Where the Book of Jeremiah had a handful of later additions, the Book of Isaiah is a composite text coming from at least four different authors, across a span of about three or four centuries. We call the three main contributors to the book Proto-Isaiah, Deutero-Isaiah, and Trito-Isaiah. Somewhat similar to the Psalms, the Book of Isaiah is the result of a core collection of prophecies, with later prophecies added on in stages with careful intent.

Six Hundred Sixty-Six

Revelation 13.16-18

This calls for wisdom: let anyone with understanding calculate the number of the beast, for it is the number of a man. Its number is six hundred and sixty-six.

Every decade or so, end-times hysteria grips American evangelicals. Justified or not, a new scapegoat is found and said to be 'the beast' of John's Revelation. Hitler, Mussolini, Stalin, Bill Gates, George W. Bush, Saddam Hussein, Barack Obama, and the World Wide Web have been contenders in the past.

Readers invent an interpretive system that enables them to make the connection they 'always knew' was right. Ronald Wilson Reagan was identified because his full name consists of three six-letter names. Barcodes were implicated because someone badly misunderstood how they work, and erroneously determined the guard bars in every barcode (the slightly taller lines on the sides and in the center) were actually three sixes, hidden in plain sight.

No one seeking to identify a present or future villain with 'the beast' will ever succeed, because John expected his original readers to be able to do it.

Babylon, Destroyer of the Temple

Revelation 14,16-19

In the Book of the Revelation, the author John identifies one of the chief antagonists of his visions as a 'great city' which he calls 'Babylon'. Given the immense symbolism of the book, it seems evident that he is using the name 'Babylon' as some sort of metaphor. While many various guesses are based on pure whim, the simple fact is that the true identity of 'Babylon' would have been obvious to any reader with a Judean background (as John's original, contemporary audience was at least partly comprised of Judean followers of Jesus).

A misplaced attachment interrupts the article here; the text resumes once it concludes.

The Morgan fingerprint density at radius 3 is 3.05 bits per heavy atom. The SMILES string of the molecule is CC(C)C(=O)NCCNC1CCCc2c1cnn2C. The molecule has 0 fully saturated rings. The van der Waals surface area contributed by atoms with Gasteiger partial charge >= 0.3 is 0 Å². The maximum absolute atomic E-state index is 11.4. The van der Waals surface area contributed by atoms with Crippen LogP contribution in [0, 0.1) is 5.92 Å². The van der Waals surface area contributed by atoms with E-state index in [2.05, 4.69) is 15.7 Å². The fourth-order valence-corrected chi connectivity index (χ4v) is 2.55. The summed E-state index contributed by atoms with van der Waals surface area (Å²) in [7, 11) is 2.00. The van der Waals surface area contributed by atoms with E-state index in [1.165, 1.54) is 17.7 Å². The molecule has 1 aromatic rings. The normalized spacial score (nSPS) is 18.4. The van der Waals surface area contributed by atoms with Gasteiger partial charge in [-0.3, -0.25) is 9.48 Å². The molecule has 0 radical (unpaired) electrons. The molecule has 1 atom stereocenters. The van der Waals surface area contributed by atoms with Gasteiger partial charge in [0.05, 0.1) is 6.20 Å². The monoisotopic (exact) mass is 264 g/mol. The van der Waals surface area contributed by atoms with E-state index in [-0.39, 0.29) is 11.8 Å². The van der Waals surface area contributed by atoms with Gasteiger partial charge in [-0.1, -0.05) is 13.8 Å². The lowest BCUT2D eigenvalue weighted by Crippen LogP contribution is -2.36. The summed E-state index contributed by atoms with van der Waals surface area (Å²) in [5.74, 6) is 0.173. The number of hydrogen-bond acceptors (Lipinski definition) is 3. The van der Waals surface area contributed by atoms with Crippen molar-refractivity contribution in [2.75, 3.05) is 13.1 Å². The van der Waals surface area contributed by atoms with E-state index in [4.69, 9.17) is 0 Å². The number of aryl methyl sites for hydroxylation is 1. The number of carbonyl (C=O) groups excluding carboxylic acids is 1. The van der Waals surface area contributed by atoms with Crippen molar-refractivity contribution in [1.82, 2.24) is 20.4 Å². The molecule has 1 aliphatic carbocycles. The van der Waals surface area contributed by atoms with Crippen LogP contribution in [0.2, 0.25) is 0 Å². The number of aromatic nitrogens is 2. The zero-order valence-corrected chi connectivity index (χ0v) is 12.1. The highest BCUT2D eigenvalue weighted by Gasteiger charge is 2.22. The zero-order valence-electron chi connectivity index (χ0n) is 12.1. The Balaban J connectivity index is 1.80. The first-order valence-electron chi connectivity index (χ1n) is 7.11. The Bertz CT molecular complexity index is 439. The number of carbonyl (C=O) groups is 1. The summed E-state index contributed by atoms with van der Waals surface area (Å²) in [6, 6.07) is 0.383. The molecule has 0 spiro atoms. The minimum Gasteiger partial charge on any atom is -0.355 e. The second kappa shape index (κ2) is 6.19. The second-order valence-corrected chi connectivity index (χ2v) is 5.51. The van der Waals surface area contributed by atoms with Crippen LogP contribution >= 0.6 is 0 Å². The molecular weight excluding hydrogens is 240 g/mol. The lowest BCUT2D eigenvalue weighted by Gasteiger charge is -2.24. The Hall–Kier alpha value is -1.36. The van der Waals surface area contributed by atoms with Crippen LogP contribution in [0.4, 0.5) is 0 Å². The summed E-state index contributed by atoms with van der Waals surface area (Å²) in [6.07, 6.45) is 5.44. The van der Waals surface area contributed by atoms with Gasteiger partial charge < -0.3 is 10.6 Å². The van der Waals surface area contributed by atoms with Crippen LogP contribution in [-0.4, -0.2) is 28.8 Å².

In 587 BC, the historical kingdom of Babylon, under the rule of King Nebuchadnezzar, conquered the kingdom of Judah, occupied their capital Jerusalem, and destroyed the city's temple. Many of the Judeans (particularly the nobility and 'upper class') were deported back to the land of their conquerors. When this Babylonian Exile came to an end, the Judeans returned to their homeland and began a reconstruction of Jerusalem. This included building a second temple.

Parallels: The Prophet Balaam

Numbers 22

A friend of mine, Justin, once followed a Bible In A Year reading plan. Such plans are excellent in helping readers familiarize themselves with the bible outside of the few popular stories we all know.

The plan also helps readers notice peculiarities in the biblical texts which would otherwise go unnoticed. Justin immediately noticed a thematic and verbal parallel between the stories of Ruth and Elisha: they both attached themselves to a mentor, who told them to 'go return'; Ruth and Elisha each refuse to 'return from following', objecting that they 'will not leave you'.

However, some of these peculiarities are more confusing than enlightening. Justin came to the famous story of Balaam and his donkey in Numbers 22. In this passage, the Israelites are in the land of Moab. The Moabites are worried that the Israeites will be overrun by the Israeites. So, Moab sends for a famous prophet, Balaam, to come to them. Balaam rides on his donkey to Moab, who hire him to prophesy a curse over Israel.

Justin didn't make it very far into the story before he ran across this puzzle: